I love the idea that you think I have a vision. [laughs] You know, this is a collection of songs that I’ve been writing for a few months for the record and I don’t think there’s any sort of thematic link between them. I think when you write songs in a short time period, they kind of sit next to each other. There’s kind of a commonality to them. Not thematic, but just the fact that they’re written around the same time means that sometimes they kind of share melodic ideas, they share harmonic ideas. So I feel this is an album of songs and I think if there were any songs that didn’t feel like they belonged they got filtered away a long time before the recording process.
I was reading another interview with you, and it just seems like you’re not super precious about each album. Maybe I’m wrong about this, but you just put them out, and you make them quickly, and they exist the way they exist. Your feeling about them seems different from some people, [who think] “I have to be perfect.” Do you know what I mean?
I’m probably not a perfectionist in the studio. That could be a good thing or a bad thing. If you want to sell lots of records I think it you might be more perfectionist. I like albums slightly rough around the edges. Just ‘cause I think there’s more energy in that. It’s good to capture something fairly live in the studio, if possible. ... If it isn’t perfect, at least you capture the spirit of something. Rather than you going over it and over it and over it. You know, some people have a talent for working in the studio for a long time, and producing something that still sounds full of energy. And that’s kind of a trick—you have to recreate the energy of a live performance in the studio. You know, some people can do that. But I can’t do that. So I just have to work quicker and smash it down quick and hope people like it, warts and all.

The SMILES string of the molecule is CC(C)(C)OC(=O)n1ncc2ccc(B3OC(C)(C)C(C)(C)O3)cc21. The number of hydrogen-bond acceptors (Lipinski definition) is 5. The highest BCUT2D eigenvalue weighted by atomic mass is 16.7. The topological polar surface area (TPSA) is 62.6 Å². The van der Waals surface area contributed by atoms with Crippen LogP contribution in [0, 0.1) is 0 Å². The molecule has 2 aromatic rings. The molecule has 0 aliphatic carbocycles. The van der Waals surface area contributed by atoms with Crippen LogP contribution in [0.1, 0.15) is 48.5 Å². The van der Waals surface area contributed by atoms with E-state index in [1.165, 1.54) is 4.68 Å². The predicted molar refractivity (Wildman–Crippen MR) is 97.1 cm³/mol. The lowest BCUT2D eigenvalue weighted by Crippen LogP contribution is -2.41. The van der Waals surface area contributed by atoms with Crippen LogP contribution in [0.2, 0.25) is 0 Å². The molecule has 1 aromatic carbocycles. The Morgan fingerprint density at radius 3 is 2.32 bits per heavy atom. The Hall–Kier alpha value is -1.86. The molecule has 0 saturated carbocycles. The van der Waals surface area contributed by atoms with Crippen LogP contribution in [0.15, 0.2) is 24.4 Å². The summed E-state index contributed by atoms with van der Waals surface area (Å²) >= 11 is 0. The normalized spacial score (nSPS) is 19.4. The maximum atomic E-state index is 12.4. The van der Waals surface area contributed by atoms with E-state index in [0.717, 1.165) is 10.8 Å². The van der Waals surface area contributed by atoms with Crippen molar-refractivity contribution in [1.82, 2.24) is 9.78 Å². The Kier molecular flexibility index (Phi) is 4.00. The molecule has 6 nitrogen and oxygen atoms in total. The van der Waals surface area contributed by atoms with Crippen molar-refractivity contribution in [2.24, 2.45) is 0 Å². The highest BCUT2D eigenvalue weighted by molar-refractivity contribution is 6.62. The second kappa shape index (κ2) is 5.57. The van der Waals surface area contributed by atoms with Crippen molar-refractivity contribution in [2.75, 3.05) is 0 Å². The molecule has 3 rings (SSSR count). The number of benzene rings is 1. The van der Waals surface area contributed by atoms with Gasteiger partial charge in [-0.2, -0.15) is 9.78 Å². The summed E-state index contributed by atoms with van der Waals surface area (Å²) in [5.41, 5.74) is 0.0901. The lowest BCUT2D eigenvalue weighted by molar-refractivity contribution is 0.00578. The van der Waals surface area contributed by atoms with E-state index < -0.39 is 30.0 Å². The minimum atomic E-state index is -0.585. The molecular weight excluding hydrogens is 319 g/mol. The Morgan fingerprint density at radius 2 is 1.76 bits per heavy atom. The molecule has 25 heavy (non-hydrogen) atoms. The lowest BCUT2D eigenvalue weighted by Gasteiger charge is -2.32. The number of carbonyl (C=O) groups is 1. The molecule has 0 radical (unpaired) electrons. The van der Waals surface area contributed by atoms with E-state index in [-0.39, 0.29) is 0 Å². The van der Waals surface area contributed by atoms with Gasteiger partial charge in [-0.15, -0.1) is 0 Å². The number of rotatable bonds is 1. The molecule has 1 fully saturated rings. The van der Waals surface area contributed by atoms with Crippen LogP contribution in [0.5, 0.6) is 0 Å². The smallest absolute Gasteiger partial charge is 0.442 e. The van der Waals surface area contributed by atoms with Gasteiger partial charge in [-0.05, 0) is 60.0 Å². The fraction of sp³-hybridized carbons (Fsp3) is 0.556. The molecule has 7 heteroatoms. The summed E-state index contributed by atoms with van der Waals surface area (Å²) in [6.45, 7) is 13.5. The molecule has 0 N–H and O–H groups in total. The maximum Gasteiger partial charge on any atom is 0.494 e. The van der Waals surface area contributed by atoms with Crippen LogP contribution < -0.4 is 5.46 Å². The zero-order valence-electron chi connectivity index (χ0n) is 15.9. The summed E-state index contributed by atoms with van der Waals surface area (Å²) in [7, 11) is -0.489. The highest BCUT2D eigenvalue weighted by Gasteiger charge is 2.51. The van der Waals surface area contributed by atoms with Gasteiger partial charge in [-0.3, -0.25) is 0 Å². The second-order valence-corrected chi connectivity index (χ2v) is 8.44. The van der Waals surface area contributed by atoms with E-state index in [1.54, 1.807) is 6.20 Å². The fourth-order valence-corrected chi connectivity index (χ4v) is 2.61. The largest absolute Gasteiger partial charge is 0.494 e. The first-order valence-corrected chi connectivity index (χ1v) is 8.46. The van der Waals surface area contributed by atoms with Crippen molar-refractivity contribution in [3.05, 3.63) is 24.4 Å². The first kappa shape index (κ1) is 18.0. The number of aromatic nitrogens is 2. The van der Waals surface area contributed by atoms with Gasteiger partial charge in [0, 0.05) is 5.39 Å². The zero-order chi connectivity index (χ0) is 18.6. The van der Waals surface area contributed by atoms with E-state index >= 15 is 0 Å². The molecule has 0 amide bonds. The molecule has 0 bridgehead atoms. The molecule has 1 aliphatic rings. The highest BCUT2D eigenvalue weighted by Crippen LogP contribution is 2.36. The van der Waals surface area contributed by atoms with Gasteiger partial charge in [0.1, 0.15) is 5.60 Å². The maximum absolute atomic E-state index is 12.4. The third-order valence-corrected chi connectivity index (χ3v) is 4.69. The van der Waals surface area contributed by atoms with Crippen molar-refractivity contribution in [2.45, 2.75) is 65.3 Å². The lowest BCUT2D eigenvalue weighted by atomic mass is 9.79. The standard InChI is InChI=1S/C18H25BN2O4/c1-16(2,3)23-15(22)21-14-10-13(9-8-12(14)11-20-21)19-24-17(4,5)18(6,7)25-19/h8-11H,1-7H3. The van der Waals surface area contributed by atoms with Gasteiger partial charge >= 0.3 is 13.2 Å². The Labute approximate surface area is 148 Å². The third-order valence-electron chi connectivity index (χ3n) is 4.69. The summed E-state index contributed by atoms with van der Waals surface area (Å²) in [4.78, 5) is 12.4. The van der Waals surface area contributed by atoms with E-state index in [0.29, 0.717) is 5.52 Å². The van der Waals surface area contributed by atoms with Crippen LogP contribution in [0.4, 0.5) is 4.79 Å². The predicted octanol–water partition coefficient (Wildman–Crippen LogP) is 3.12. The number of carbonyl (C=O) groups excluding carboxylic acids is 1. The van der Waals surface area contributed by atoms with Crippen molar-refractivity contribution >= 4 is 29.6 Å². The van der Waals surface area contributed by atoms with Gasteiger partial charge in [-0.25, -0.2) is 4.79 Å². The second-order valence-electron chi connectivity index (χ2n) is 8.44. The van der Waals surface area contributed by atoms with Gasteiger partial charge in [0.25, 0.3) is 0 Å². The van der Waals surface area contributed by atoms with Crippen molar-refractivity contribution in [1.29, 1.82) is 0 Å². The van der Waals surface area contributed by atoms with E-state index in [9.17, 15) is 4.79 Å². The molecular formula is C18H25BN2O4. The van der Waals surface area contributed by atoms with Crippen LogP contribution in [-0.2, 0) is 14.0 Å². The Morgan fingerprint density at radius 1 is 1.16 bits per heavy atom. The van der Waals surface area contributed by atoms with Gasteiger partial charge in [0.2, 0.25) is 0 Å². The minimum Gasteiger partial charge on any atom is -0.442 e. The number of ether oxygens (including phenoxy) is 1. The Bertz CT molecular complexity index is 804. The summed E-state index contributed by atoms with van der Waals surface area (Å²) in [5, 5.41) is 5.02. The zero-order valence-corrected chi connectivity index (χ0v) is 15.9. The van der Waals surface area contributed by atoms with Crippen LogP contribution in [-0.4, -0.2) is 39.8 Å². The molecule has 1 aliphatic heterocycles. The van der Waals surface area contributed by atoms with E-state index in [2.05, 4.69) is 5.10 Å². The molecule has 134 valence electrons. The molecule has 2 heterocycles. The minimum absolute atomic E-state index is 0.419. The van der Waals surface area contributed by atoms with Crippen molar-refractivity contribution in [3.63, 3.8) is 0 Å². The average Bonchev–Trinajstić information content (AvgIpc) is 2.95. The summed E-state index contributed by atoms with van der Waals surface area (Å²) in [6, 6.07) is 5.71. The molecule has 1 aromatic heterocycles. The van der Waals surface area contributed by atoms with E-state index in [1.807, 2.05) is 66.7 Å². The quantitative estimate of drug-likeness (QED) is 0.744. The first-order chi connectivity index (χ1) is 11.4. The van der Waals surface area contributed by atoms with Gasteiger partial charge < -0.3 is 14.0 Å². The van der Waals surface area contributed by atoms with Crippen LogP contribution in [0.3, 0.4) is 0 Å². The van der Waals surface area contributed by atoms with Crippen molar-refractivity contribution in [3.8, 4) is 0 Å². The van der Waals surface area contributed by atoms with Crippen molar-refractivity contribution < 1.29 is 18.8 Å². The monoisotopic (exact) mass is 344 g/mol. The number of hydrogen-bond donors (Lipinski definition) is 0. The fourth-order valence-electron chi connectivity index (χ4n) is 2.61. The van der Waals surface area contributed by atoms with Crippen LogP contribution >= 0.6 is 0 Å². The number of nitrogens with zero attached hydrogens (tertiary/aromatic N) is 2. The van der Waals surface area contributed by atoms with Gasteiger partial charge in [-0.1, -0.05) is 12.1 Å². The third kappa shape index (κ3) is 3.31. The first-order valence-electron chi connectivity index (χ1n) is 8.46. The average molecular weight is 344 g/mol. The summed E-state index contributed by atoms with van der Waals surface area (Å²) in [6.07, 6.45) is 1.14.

For you, is live performance the best place to communicate your music? Is that your preferred mode?
I think for me playing live is the best thing. In front of an audience, to play a concert, is kind of the fulcrum of the whole process. I think records are slightly artificial things, in that you don’t really have an audience but you simulate the energy in the studio. You play for each other, really, I think, in the studio. So I think records are something that hopefully attracts people to a concert, rather than the other way around.
I was wondering if you could tell me more about your relationship with folk music. Only because I find it very interesting that you’re very steeped in a lot of rock, and blues, and you clearly have studied a lot of different vernaculars and types of music. And I can always hear, even in a song that to me sounds like a rock song, I hear a lot of folk melodies and stuff like that. And I wasn’t quite sure for you why that stuck around, or why that resonated, and is still so present in your music.
Yeah, I don’t relate to rock music particularly. I never listen to rock music. I listened to rock ‘n’ roll as a kid, that was exciting stuff. But I’ve always been really interested in traditional music. So I think in my songwriting, it refers to tradition a lot. You know, particularly Celtic tradition, Scottish, Irish, English traditions. I’m always sort of playing a magnified folk song, as far as I’m concerned.